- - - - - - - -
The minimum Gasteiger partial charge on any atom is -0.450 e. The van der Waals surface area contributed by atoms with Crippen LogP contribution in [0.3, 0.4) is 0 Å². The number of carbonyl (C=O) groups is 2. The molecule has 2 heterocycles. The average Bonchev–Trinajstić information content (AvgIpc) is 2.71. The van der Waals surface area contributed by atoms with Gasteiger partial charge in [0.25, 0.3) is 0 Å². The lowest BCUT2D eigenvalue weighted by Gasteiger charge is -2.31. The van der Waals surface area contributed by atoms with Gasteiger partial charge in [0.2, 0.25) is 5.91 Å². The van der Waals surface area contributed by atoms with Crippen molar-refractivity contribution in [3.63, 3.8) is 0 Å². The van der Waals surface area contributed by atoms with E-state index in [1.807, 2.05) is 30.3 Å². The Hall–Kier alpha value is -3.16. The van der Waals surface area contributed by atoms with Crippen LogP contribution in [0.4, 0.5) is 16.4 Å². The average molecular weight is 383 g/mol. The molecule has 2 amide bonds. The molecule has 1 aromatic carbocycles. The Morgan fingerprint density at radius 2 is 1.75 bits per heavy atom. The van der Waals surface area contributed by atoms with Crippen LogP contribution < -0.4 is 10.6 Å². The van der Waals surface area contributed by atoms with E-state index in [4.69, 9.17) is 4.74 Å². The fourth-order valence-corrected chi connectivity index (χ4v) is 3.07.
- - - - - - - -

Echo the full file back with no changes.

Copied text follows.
The minimum Gasteiger partial charge on any atom is -0.450 e. The van der Waals surface area contributed by atoms with Crippen LogP contribution in [0.3, 0.4) is 0 Å². The number of carbonyl (C=O) groups is 2. The molecule has 2 heterocycles. The average Bonchev–Trinajstić information content (AvgIpc) is 2.71. The van der Waals surface area contributed by atoms with Gasteiger partial charge in [0.25, 0.3) is 0 Å². The lowest BCUT2D eigenvalue weighted by Gasteiger charge is -2.31. The van der Waals surface area contributed by atoms with Gasteiger partial charge in [0.2, 0.25) is 5.91 Å². The van der Waals surface area contributed by atoms with Crippen molar-refractivity contribution in [3.63, 3.8) is 0 Å². The van der Waals surface area contributed by atoms with E-state index in [1.807, 2.05) is 30.3 Å². The Hall–Kier alpha value is -3.16. The van der Waals surface area contributed by atoms with Crippen LogP contribution in [0.4, 0.5) is 16.4 Å². The average molecular weight is 383 g/mol. The molecule has 2 amide bonds. The molecule has 1 aromatic carbocycles. The Morgan fingerprint density at radius 2 is 1.75 bits per heavy atom. The van der Waals surface area contributed by atoms with Crippen LogP contribution < -0.4 is 10.6 Å². The van der Waals surface area contributed by atoms with E-state index in [4.69, 9.17) is 4.74 Å². The fourth-order valence-corrected chi connectivity index (χ4v) is 3.07.